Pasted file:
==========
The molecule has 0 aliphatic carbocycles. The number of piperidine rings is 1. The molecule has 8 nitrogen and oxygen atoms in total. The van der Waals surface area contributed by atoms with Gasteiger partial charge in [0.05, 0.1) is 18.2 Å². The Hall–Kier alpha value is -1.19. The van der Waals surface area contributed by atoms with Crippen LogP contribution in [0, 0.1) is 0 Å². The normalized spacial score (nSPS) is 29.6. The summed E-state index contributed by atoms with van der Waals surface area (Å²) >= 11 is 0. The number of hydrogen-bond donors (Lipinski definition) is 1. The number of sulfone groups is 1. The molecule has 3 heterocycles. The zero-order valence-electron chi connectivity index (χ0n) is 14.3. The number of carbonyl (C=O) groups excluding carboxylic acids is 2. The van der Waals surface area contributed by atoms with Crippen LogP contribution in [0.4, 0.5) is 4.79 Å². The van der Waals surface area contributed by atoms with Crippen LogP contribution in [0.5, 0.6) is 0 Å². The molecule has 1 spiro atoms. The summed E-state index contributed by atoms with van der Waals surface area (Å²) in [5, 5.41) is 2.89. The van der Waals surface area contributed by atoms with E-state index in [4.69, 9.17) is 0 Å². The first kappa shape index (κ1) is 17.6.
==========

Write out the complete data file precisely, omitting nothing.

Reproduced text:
The molecule has 0 aliphatic carbocycles. The number of piperidine rings is 1. The molecule has 8 nitrogen and oxygen atoms in total. The van der Waals surface area contributed by atoms with Gasteiger partial charge in [0.05, 0.1) is 18.2 Å². The Hall–Kier alpha value is -1.19. The van der Waals surface area contributed by atoms with Crippen LogP contribution in [0, 0.1) is 0 Å². The normalized spacial score (nSPS) is 29.6. The summed E-state index contributed by atoms with van der Waals surface area (Å²) >= 11 is 0. The number of hydrogen-bond donors (Lipinski definition) is 1. The number of sulfone groups is 1. The molecule has 3 heterocycles. The zero-order valence-electron chi connectivity index (χ0n) is 14.3. The number of carbonyl (C=O) groups excluding carboxylic acids is 2. The van der Waals surface area contributed by atoms with Crippen LogP contribution in [0.4, 0.5) is 4.79 Å². The van der Waals surface area contributed by atoms with Crippen LogP contribution in [0.5, 0.6) is 0 Å². The molecule has 1 spiro atoms. The summed E-state index contributed by atoms with van der Waals surface area (Å²) in [5, 5.41) is 2.89. The van der Waals surface area contributed by atoms with E-state index in [4.69, 9.17) is 0 Å². The first kappa shape index (κ1) is 17.6.